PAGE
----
Go to contents

Samsung Employee in Hiding As Illegal Bond Buy Investigation Is Anticipated

Samsung Employee in Hiding As Illegal Bond Buy Investigation Is Anticipated

Posted August. 11, 2005 03:05,   


It was confirmed on August 10 that Choi, a Samsung employee involved in Samsung’s purchase of bonds worth 80 billion won, returned Korea on May 20. The prosecution launched an investigation to track the money to its source last year to find out the truth about the questions surrounding the presidential election funds in 2002. Its attempts failed, and the entire investigation came to a stop.

Choi is known to have moved his residency and gone into hiding after returning.

The prosecution has said that it would reopen the investigation into the matter if Choi were back in Korea. So the next move of the investigative authorities is closely watched.

Case Summary–

The Central Investigation Department of the Supreme Public Prosecutor’s Office (SPO) has been carrying out a probe into presidential election funding for about six months since November 2003. Over the course of the investigation, the SPO discovered that Samsung bought bonds worth about 80 billion won between 2000 and 2002.

The prosecution verified that about 30.2 billion out of the 80 billion won was funneled into the Grand National Party and others, but could not find out how the rest was used.

Samsung told the prosecution that Chairman Lee Kun-hee personally financed the purchase. The SPO was not able to disprove Samsung’s claim and decided to end the probe, judging that it was hard to continue the investigation when Choi and Kim, the Samsung employees who were in charge of the buying of bonds, were staying overseas.

Kim is thought to have left Korea in May 2003, and Choi left in January last year just before the prosecution took up the investigation into Samsung’s buying bonds. Absent the reference persons, the prosecution brought the case to a halt and ordered that their entry into Korea be reported to the authorities.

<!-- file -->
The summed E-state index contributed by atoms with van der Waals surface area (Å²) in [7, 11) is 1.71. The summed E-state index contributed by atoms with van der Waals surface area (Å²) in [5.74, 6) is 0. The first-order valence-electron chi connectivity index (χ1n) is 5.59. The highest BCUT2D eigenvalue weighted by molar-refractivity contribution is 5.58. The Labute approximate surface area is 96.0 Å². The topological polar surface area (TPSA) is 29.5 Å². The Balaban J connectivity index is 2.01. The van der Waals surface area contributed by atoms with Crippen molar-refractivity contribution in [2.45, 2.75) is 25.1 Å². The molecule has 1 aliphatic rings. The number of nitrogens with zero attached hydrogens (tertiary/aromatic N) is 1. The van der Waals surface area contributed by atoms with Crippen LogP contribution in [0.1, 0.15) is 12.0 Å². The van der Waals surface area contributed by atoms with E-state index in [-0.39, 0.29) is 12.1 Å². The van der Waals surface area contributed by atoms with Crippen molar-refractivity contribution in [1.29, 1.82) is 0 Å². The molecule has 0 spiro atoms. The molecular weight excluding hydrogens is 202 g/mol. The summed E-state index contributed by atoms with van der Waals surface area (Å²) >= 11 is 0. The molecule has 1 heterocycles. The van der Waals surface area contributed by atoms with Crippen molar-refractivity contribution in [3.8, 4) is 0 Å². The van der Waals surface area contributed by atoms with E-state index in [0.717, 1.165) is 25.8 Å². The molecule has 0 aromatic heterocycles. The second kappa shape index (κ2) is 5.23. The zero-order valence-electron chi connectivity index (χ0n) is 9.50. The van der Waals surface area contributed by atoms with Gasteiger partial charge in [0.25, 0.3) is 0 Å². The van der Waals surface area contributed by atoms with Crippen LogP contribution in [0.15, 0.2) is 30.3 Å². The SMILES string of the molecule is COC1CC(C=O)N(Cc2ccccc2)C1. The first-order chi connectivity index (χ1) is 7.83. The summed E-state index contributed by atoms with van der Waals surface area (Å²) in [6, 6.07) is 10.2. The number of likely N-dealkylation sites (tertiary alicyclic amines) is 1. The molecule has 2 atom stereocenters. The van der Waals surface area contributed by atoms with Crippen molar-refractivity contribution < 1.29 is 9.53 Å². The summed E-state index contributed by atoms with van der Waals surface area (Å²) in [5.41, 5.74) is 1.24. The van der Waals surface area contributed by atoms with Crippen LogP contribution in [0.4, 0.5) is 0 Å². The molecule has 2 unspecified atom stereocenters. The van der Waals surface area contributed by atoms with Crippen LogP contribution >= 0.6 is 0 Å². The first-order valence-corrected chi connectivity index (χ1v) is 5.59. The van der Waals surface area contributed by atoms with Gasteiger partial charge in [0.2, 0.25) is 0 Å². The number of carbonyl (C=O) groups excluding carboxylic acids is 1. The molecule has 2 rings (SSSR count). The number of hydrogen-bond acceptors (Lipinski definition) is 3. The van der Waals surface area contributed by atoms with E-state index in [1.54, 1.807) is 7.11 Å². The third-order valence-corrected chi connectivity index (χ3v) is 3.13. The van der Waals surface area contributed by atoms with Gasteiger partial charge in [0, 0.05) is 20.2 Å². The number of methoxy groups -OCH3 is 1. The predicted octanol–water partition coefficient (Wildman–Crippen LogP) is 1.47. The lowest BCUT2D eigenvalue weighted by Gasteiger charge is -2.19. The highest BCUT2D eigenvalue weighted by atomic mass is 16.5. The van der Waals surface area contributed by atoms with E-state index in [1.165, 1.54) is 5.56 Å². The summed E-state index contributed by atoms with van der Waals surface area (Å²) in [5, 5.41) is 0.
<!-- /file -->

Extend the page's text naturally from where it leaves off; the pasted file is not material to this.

Then Central Investigation Department head Ahn Dae-hee said in an announcement of the investigation results, “If we are to be reasonably confident about what we know about the purchase of bonds, we need to ask Choi and Kim questions. They are staying overseas so we are not able to reach them. If they come back, we will reopen the investigation.”

The Point of Choi’s Departure –

Choi’s sudden departure in January last year raised questions since it was right before the time the Central Investigation Department of the SPO set up an inquiry into Samsung’s buying bonds. At that time, those in and out of the prosecution suspected that Samsung hid Choi away to another country because he knew secrets, including where the money used to buy bonds came from.

Choi came back on May 20, a week later Lee Hak-soo, president of Samsung’s Reformation Headquarters, was granted a special pardon on May 13.

Inaction or Inability to Reopen the Case –

The prosecution said that it is not able to reopen the investigation because the whereabouts of Mr. Choi are not known.

An insider with the SPO explained, “We don’t know where Choi is. Even if we find him, he is a reference person, not a suspect. So we cannot force him to appear.”

Some point out that the prosecution is being passive in carrying out the investigation.

A lawyer and former prosecutor said, “The law doesn’t necessarily ensure that a reference person cooperates with the probe, but once you are determined to make him cooperate, there are some ways.”

Fallout From the X-File Investigation? –

Choi’s arrival became known at a time when the prosecution is being put in an uncomfortable relationship with Samsung over the case of illegal wiretapping by the Agency for National Security Planning. The SPO has yet to decide on whether to start an inquiry into the illegal tapping. The recorded tapes have showed that Samsung offered substantial financing to politicians in 1997 just before the presidential election.

Under the circumstances, the prosecution will likely come under fire if it shows signs of hesitation in conducting the probe into Choi’s case, a key to answering questions about Samsung’s purchase of bonds worth 80 billion won.

Some observe that the prosecution might be forced by public opinion into starting an investigation into the illicitly recorded conversation.

Jin-Young Hwang buddy@donga.com